#14: Why must you tell THIS story? What's the belief burning within you that your story feeds off of? That's the heart of it.

#15: If you were your character, in this situation, how would you feel? Honesty lends credibility to unbelievable situations.

#16: What are the stakes? Give us reason to root for the character. What happens if they don't succeed? Stack the odds against.

#17: No work is ever wasted. If it's not working, let go and move on - it'll come back around to be useful later.

#18: You have to know yourself: the difference between doing your best & fussing. Story is testing, not refining.

#19: Coincidences to get characters into trouble are great; coincidences to get them out of it are cheating.

#20: Exercise: take the building blocks of a movie you dislike. How d'you rearrange them into what you DO like?

#21: You gotta identify with your situation/characters, can't just write ‘cool'. What would make YOU act that way?

#22: What's the essence of your story? Most economical telling of it? If you know that, you can build out from there.

The Soundtrack - Clint Black

In Knight of Hearts, Mac's avocation is poker. Specifically, Texas Hold 'Em. Bluffing and playing his cards (both literally and figuratively) close to his chest comes up often in the story, so even though I'm not a huge fan of Clint Black's, I had to include the song A Good Run of Bad Luck. It's just so Mac.


 
Another of Clint's songs I especially like.



Thursday Writing Quotes ~ Raymond Chandler

Raymond Chandler's Ten Commandments 

1. It must be credibly motivated, both as to the original situation and the dénouement.
2. It must be technically sound as to the methods of murder and detection.
3. It must be realistic in character, setting and atmosphere. It must be about real people in a real world.
4. It must have a sound story value apart from the mystery element: i.e., the investigation itself must be an adventure worth reading.
5. It must have enough essential simplicity to be explained easily when the time comes.
6. It must baffle a reasonably intelligent reader.
7. The solution must seem inevitable once revealed.
8. It must not try to do everything at once. If it is a puzzle story operating in a rather cool, reasonable atmosphere, it cannot also be a violent adventure or a passionate romance.
9. It must punish the criminal in one way or another, not necessarily by operation of the law…. If the detective fails to resolve the consequences of the crime, the story is an unresolved chord and leaves irritation behind it.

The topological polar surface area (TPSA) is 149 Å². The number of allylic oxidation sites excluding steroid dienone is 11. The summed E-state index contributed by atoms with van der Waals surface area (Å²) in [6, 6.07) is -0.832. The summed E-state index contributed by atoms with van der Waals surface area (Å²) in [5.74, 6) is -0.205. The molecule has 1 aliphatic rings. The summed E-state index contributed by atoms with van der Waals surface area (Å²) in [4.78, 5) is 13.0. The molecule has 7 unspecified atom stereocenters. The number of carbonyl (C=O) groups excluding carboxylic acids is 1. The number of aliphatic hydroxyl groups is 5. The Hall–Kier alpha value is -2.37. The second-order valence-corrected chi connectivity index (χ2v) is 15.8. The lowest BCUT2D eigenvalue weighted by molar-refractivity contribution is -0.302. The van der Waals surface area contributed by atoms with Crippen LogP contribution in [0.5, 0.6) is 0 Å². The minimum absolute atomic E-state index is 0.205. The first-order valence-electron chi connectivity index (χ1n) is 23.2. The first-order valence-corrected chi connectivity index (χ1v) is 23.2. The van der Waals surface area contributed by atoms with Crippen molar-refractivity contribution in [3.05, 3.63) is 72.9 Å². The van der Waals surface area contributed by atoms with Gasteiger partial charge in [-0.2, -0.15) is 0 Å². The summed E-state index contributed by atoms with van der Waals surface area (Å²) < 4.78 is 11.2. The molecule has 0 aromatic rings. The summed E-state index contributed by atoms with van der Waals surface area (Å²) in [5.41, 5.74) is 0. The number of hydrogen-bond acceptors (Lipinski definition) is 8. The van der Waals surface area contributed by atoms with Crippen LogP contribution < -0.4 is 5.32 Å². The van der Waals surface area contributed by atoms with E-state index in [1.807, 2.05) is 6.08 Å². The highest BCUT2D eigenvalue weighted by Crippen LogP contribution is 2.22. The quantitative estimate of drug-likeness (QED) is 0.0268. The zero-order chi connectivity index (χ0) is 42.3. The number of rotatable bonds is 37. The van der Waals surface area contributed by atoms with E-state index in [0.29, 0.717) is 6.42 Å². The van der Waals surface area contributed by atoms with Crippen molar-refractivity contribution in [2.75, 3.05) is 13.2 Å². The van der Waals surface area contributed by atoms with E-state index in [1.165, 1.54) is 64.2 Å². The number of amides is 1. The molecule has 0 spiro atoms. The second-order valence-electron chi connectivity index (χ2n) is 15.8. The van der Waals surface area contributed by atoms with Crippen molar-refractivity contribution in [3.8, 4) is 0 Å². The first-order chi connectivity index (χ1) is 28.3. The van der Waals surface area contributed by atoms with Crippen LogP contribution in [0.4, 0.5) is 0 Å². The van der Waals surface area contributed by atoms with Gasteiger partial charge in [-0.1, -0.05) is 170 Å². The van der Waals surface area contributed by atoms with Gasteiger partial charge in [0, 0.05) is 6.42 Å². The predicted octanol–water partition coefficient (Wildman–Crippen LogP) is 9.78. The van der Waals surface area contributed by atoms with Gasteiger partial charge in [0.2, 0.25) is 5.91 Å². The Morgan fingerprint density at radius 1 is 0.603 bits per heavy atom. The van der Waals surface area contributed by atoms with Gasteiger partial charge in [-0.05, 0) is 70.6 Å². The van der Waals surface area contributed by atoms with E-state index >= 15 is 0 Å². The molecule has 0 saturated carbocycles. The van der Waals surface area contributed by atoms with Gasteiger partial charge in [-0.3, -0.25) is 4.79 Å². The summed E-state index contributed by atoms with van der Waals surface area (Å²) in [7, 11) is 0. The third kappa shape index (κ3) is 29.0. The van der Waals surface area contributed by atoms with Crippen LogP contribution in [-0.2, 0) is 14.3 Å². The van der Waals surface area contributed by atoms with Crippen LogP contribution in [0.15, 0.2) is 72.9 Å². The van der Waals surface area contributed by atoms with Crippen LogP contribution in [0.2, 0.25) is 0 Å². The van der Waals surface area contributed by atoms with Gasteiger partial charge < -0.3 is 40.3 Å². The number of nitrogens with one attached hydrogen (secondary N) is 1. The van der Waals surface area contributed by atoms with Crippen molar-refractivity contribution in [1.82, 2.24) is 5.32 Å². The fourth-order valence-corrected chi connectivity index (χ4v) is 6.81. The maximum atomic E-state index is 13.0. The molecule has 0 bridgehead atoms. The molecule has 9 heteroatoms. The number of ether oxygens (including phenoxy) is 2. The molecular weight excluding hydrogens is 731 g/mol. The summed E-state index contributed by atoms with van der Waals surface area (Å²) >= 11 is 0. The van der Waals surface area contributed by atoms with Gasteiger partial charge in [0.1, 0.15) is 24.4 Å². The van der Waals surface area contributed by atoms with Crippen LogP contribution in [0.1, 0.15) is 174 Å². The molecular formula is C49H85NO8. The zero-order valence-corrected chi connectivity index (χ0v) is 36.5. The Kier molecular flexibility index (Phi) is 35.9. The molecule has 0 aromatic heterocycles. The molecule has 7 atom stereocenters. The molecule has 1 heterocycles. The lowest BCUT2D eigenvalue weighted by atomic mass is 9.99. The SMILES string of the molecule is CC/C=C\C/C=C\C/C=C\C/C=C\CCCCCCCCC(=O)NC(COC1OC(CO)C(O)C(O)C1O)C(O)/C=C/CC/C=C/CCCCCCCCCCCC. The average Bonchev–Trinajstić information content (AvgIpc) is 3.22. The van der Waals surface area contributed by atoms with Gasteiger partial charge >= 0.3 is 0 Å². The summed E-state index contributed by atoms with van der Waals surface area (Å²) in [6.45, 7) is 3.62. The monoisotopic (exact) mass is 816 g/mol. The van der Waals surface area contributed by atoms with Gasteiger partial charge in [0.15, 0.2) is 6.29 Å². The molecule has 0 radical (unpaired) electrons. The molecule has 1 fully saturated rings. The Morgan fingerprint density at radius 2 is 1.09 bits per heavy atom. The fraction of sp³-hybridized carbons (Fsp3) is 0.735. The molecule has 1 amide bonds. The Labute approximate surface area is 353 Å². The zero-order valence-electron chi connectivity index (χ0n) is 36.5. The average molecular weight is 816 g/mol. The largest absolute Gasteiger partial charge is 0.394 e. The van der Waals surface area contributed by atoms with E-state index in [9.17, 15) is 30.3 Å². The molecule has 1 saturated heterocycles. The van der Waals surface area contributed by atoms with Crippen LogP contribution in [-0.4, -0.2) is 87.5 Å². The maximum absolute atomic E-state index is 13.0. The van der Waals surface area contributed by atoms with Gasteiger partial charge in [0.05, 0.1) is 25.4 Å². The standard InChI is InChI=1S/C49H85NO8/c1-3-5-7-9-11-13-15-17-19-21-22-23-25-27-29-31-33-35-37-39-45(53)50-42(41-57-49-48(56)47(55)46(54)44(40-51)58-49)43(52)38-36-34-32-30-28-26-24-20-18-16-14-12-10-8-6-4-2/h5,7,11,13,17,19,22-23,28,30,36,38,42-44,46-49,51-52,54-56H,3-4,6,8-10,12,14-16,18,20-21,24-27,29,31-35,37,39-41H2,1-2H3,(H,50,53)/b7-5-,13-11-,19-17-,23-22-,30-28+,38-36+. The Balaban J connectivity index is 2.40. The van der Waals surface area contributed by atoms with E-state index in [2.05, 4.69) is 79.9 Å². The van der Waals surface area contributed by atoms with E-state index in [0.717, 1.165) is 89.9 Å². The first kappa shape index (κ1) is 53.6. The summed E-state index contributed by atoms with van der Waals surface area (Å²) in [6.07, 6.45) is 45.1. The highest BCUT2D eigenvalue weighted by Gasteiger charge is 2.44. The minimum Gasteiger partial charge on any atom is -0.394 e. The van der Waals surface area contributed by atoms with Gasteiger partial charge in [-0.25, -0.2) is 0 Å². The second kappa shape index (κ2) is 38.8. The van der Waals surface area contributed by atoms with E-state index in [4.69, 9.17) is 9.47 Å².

10. It must be honest with the reader.





The Pope in the Pool


I've raved about Blake Snyder's Save the Cat before, mostly because it's the best book about story structure out there. But that's not all it has to offer. One of the screenwriter's tricks he discusses is the Pope in the Pool.

This tactic was developed to deal with the problem of exposition. In case you're unclear about what exposition is exactly, Snyder defines it succinctly as: backstory or details of the plot that must be told to the audience in order for them to understand what happens next. 

The obvious problem is that when there's a lot of information to give to the reader, the scene risks being dull. The Pope in the Pool, so name by Mike Chedar, is based on a screenplay by George Englund where to counter the boredom that comes with lengthy exposition, they set the scene at the Vatican swimming pool and put the Pope in swim trunks, thereby giving the audience something interesting to focus on. Dull scene rescued.

I recently wrote a scene where my two MCs are interviewing a third character. There's lots of information I needed to have come out in the scene, but when I finished the first draft, the scene was flat and, frankly, dull.

To fix the problem, I used my own version of the Pope in the Pool.

On a whim, I'd given the third person a lap dog, so I went back and allowed the dog to become "affectionate" with the hero's leg. The heroine discreetly rescues the hero by picking up the dog. It was a start, but it wasn't enough. The scene still felt flat. So I decided the heroine is allergic to dogs.

Now there are several things going on in the scene and it's far more interesting. There's conflict and something that each character wants [u]right now[/u]. Even though it has nothing to do with the main plot of the story, the immediate wants give the scene life it didn't have before. Plus, I've just opened up some intriguing possibilities now that I know the heroine has a dog allergy. I'm not sure yet what I'm going to do with the information, but the possibilities are fun to play with.

How do you rescue boring exposition?